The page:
3. Address Organizational Change Issues
Improving the ROI of EBR systems will require fundamental organizational change. If users view Loss Prevention imperatives or data analytics and reporting systems as an impediment, they will likely look for other ways to capture and categorize information, turning once again to non-EBR databases and alternatives. Whether intentional or not, employee resistance to change is a common root cause of poor system performance. Employee resistance can be difficult to identify and address but can go a long way in improving operational efficiencies and effectiveness. Conduct an organizational assessment to determine where the organizational issues lie and develop an organizational change management plan to address them. Getting all of the departments of the organization rowing the boat, in the same direction at the same time, is a difficult task but leads to the most fruitful outcome.
4. Provide Users with Targeted EBR Training
Even the best system, implemented perfectly, is useless unless your end-users know how to use it. Employee turnover can often lead to a large number of EBR users without formal training from the initial implementation. Develop a detailed training plan to keep your employees properly trained throughout the lifecycle of your EBR system. Identify employees across different departments that can become power users. Get them trained with the ability to spread and grow institutional knowledge on the data flowing through your EBR tool. Have your power users meet monthly to discuss different ways they have found to utilize the tool in their departments along with ideas to improve and drive efficiencies within the organization. Your training plan should adhere to training best practices to continuously empower users to be more productive using the system.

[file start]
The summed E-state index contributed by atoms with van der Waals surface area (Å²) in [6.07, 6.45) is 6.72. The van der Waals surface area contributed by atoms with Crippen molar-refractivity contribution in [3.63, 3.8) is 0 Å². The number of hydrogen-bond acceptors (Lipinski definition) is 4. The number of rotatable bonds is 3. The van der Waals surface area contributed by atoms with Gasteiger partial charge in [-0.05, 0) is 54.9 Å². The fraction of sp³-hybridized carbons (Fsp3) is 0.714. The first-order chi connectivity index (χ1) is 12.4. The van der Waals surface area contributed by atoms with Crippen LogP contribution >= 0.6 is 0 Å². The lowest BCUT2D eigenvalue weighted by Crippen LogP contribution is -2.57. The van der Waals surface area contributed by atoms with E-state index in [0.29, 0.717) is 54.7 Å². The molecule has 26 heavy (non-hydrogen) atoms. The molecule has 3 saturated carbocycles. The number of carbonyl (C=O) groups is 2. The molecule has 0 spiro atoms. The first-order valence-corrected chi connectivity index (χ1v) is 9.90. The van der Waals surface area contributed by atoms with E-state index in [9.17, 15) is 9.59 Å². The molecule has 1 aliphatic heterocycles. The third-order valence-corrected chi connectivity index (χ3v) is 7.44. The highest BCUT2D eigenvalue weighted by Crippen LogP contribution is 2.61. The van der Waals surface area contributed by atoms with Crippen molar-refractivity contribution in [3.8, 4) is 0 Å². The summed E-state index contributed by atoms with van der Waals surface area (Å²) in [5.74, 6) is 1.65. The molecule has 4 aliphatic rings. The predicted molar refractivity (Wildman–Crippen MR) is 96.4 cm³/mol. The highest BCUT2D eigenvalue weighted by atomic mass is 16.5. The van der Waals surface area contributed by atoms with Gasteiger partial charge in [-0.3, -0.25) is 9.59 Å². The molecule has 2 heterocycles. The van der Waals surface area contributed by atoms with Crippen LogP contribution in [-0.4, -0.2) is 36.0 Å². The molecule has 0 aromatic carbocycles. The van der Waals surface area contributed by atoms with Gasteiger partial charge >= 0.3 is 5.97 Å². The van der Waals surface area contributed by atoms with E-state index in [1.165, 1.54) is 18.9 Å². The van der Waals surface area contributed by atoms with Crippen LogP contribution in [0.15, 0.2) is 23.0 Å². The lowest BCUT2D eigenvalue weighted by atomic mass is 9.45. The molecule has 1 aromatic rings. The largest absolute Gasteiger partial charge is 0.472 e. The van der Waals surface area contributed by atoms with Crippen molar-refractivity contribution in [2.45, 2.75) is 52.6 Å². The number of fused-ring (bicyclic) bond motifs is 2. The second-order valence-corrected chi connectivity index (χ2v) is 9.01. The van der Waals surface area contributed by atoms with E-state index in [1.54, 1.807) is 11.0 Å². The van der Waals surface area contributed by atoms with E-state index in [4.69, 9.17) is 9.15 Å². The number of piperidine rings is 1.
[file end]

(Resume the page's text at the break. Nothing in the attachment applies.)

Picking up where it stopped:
5. Evaluate the System and Compare to Modern Alternatives
Once process and people issues have been addressed, it’s time to look at the system itself and compare it to other systems on the market. Could another system provide greater value? Is the system taking advantage of modern technologies? Keep in mind that modern EBR vendors invest heavily on consistently improving their solutions with regular functionality improvements, service packs, and other updates that allow users to benefit from lessons learned and emerging technologies. Some systems can achieve a full ROI in less than a year. Consider the costs/benefits of replacing your current system and determine whether this type of project would benefit your organization in the long run.
Implementing the above best practices can help organizations ensure that they extract maximum value from their EBR system with minimum effort. However, fixes to your current legacy system don’t always yield a greater return on investment or lower cost/risk than a full rip and replace system implementation project. If a new, modern EBR system is the better option for your organization’s needs, the above steps will help you build a bullet-proof business case for the new system by comparing the cost and benefits to the cost of fixing your current tool.
Learn more about making the switch from legacy reporting systems to cutting edge technology in our on-demand customer panel webinar, “The Switch: Leaving Legacy Reporting for Modern Data Analytics.”